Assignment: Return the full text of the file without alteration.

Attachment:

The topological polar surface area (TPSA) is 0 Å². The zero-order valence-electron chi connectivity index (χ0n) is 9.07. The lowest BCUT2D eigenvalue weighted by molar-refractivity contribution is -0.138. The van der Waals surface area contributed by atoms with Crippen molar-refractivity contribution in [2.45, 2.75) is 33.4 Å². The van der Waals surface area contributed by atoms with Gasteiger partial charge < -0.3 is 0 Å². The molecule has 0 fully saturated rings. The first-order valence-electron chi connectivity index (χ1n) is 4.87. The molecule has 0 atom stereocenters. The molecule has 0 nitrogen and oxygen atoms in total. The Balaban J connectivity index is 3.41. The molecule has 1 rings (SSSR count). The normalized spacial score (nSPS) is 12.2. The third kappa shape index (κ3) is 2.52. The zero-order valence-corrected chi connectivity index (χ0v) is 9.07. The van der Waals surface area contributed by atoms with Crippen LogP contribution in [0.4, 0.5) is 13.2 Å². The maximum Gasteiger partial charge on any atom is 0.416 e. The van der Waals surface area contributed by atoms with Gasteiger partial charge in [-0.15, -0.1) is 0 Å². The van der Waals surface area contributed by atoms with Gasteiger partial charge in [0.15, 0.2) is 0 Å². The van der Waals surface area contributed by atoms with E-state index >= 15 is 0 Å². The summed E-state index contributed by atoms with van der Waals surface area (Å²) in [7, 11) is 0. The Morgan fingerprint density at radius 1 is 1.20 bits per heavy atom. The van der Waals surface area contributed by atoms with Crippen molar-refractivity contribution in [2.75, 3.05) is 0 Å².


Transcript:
The topological polar surface area (TPSA) is 0 Å². The zero-order valence-electron chi connectivity index (χ0n) is 9.07. The lowest BCUT2D eigenvalue weighted by molar-refractivity contribution is -0.138. The van der Waals surface area contributed by atoms with Crippen molar-refractivity contribution in [2.45, 2.75) is 33.4 Å². The van der Waals surface area contributed by atoms with Gasteiger partial charge < -0.3 is 0 Å². The molecule has 0 fully saturated rings. The first-order valence-electron chi connectivity index (χ1n) is 4.87. The molecule has 0 atom stereocenters. The molecule has 0 nitrogen and oxygen atoms in total. The Balaban J connectivity index is 3.41. The molecule has 1 rings (SSSR count). The normalized spacial score (nSPS) is 12.2. The third kappa shape index (κ3) is 2.52. The zero-order valence-corrected chi connectivity index (χ0v) is 9.07. The van der Waals surface area contributed by atoms with Crippen LogP contribution in [0.4, 0.5) is 13.2 Å². The maximum Gasteiger partial charge on any atom is 0.416 e. The van der Waals surface area contributed by atoms with Gasteiger partial charge in [-0.15, -0.1) is 0 Å². The van der Waals surface area contributed by atoms with Gasteiger partial charge in [0.15, 0.2) is 0 Å². The van der Waals surface area contributed by atoms with E-state index >= 15 is 0 Å². The summed E-state index contributed by atoms with van der Waals surface area (Å²) in [7, 11) is 0. The Morgan fingerprint density at radius 1 is 1.20 bits per heavy atom. The van der Waals surface area contributed by atoms with Crippen molar-refractivity contribution in [2.75, 3.05) is 0 Å².